If U.S. Rep. Steven Cohen (D-TN-09) has his way then police officers nationwide will undergo a series of sensitivity training seminars, according to proposed legislation he’s filed.
Race sensitivity training.
Ethnic bias sensitivity training.
Disability sensitivity training.
Police officers would also have to take sensitivity training on how to interact with new immigrants.
They would also have to learn how no to behave properly with different groups on a conscious level.
Police would also have to learn how to act on a sub-conscious level — whatever that means.
And if and when police use deadly force then state officials would have to adopt new laws mandating an independent prosecutor oversee matters.
But what is the process for selecting an independent prosecutor?
How can anyone know the prosecutor truly is independent?
Better yet, what, specifically, does Cohen mean when he asks for sensitivity training for police officers?
Unfortunately, no one in Cohen’s office returned The Tennessee Star’s requests for comment Monday.
Going by its formal name, the Police Training and Independent Review Act is Cohen’s response to police shootings in Missouri, Tennessee, South Carolina, and Maryland, among other places.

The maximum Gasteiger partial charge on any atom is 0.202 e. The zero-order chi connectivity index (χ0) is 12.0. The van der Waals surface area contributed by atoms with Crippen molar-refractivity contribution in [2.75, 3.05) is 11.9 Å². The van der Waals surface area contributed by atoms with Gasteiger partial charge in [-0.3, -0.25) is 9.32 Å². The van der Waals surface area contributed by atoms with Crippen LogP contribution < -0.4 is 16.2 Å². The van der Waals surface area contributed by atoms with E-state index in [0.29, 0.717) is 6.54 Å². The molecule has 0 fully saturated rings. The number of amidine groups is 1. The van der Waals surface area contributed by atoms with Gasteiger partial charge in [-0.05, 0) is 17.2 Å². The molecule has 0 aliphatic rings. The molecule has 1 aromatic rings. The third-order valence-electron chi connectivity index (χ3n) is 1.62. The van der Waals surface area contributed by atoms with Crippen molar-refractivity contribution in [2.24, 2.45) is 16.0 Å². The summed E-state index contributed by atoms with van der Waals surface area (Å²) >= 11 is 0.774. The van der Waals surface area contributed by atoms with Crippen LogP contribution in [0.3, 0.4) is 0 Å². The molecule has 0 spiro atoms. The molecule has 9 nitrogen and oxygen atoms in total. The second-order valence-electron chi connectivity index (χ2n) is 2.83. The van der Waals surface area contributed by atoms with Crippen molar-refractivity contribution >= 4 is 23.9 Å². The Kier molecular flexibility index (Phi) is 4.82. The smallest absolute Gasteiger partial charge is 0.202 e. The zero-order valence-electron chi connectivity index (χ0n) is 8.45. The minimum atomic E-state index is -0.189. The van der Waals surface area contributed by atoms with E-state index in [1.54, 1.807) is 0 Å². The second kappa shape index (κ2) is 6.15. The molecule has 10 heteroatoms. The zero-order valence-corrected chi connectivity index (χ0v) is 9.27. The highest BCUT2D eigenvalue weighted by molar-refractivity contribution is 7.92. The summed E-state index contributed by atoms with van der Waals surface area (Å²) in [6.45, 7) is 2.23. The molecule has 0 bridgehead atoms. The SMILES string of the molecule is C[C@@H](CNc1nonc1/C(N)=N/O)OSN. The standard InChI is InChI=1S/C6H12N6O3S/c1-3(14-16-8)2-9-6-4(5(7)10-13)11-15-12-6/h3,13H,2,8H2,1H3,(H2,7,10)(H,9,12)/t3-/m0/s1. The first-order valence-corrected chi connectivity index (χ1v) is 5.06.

“Asking local prosecutors to investigate the same law enforcement officers with whom they work so closely is an inherent conflict of interest,” Cohen said in a press release.
“Even if the prosecutor does everything right, there is still a perception of unfairness. If we are serious about restoring a sense of trust between police and the communities they serve, we must remove this conflict immediately. We must also provide police with improved training to better help them protect us and protect themselves.”
If the legislation passes into law, the feds could deny federal law enforcement funding, by 20 percent, to states that don’t cooperate. This funding comes from the Edward Byrne Memorial Justice Assistance Grant, according to the proposed law.
According to the JAG website, the program provides states with funds for law enforcement, prosecution, indigent defense and drug treatment and enforcement programs, among many other things.
Tennessee got $4.8 million for this fiscal year, according to JAG.
NAACP members have already endorsed the proposed legislation.
“The majority of law enforcement officers are hard-working men and women, whose concern for the safety of those they are charged with protecting and serving is often paramount, even when their own safety is on the line,” NAACP members said in a recent letter to Cohen.
“However, if and when even one of their colleagues engages in behavior that is seen as insensitive to the culture of a community, whether it be conscious or subconscious, the trust of the entire community can be, and will be, lost.”
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